Female Authors You Should Avoid – 15 Books That Reinforce Harmful Stereotypes

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While the literary world is full of diverse voices and perspectives, it’s crucial to be aware of books that may inadvertently perpetuate harmful stereotypes. Here’s a heads-up on 15 books by real female authors that you might want to approach with a critical eye.

“The Surrendered Wife” by Laura Doyle

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   Laura’s book advocates for traditional gender roles, suggesting that a woman’s primary role is to be submissive in a relationship. It’s worth considering whether such ideas align with your values and beliefs about equality.

“Why Men Love Bitches” by Sherry Argov

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   Sherry’s book implies that women need to adopt certain behaviors to attract and keep a man’s interest, reinforcing gender norms and suggesting that being assertive is somehow unappealing.

“The Good Wife Guide” by Ladies’ Homemaker Monthly

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   This classic guide from the mid-20th century idealizes homemaking as a woman’s primary duty, promoting a narrow view of a woman’s role in society.

“The Rules: Time-Tested Secrets for Capturing the Heart of Mr. Right” by Ellen Fein and Sherrie Schneider

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   Ellen and Sherrie’s book prescribes rigid guidelines for women to follow in dating, emphasizing manipulation and conforming to traditional gender roles.

“The Stepford Wives” by Ira Levin

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   Although a work of fiction, Levin’s novel paints a chilling picture of a community where women are replaced by submissive robotic counterparts, serving as a cautionary tale about gender expectations.

“The Silence of the Girls” by Pat Barker

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   Pat’s book, while a fictional retelling, presents a narrative that places women in passive roles, mainly as victims of war, potentially reinforcing historical stereotypes.

“Waiting for Prince Charming” by Marcia Gaudet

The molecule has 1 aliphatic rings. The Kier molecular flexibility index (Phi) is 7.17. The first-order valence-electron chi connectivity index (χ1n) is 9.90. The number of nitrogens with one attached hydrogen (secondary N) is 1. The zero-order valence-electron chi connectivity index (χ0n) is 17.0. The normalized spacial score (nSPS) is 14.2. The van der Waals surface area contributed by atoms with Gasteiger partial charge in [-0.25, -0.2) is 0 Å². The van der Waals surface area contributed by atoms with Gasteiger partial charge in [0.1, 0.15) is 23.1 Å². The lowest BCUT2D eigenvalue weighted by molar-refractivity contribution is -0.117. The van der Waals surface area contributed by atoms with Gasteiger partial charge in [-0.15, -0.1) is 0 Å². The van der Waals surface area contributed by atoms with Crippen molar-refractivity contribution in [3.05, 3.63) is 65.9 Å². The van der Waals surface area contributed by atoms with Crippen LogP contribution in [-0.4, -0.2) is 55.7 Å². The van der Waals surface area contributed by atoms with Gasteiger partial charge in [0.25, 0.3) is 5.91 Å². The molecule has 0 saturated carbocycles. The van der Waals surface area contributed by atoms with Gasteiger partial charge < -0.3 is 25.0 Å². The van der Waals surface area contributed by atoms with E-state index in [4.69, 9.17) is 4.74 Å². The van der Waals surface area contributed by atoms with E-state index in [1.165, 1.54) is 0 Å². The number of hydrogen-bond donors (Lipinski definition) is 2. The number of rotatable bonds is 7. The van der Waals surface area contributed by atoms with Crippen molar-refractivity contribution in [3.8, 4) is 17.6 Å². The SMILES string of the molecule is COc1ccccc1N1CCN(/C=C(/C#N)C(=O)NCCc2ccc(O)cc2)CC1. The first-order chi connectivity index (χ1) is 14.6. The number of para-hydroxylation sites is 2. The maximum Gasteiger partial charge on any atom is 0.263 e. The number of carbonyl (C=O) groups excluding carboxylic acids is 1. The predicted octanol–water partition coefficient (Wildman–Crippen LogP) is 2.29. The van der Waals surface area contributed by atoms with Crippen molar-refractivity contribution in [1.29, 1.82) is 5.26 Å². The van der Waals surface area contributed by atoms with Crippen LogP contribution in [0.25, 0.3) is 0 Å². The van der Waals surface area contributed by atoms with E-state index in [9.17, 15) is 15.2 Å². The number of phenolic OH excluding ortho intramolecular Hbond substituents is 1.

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   Marcia’s book suggests that women should wait for a romantic partner to fulfill their lives, perpetuating the idea that a woman’s happiness is dependent on finding a man.

“Skinny Bitch” by Rory Freedman and Kim Barnouin

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   This book, while focusing on health and diet, can inadvertently reinforce harmful body image stereotypes by equating beauty and health with a specific body size.

“The Surrendered Single” by Laura Doyle

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Image credits Depositphotos Krakenimages.com

   Laura’s book extends her ideas from “The Surrendered Wife,” promoting submission as a strategy for attracting and keeping a romantic partner.

“Why Men Marry Bitches” by Sherry Argov

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    Sherry’s follow-up book continues to advocate for certain behaviors in women to secure a lasting relationship, perpetuating gender stereotypes in the process.

“The Betty Crocker Picture Cookbook” by Betty Crocker

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    Although a cookbook, this iconic work from the mid-20th century reflects societal expectations for women to excel in domestic roles, contributing to traditional gender norms.

“The Simple Faith of Mister Rogers” by Amy Hollingsworth

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    While celebrating Mister Rogers, this book may inadvertently reinforce stereotypes by portraying a simplified and passive version of faith, particularly for women.

“The Stepford Wives” by Joanna Eberhart’

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    Joanna’s book, a sequel to the original “Stepford Wives,” explores similar themes of conformity and the suppression of women’s agency.

“The Surrendered Wife” by Shannon Fox

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    Another book sharing the same title as Laura Doyle’s work, Shannon’s book echoes similar themes of advocating for women to adopt submissive roles in relationships.

“The Rules of Engagement: The Art of Strategic Prayer and Spiritual Warfare” by Cindy Trimm

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    While focused on prayer, Cindy’s book may inadvertently reinforce stereotypes by suggesting that women should approach spiritual matters strategically, potentially limiting the genuine and diverse expressions of faith.

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Victoria Cornell helps women adopt a positive mindset even when the struggles of motherhood feel overwhelming. On her sites, Motherhood Life Balance, Neon Moon and Bookworm Era she writes about ways to reduce stress with mindset, manifesting, goal planning, productivity, and more.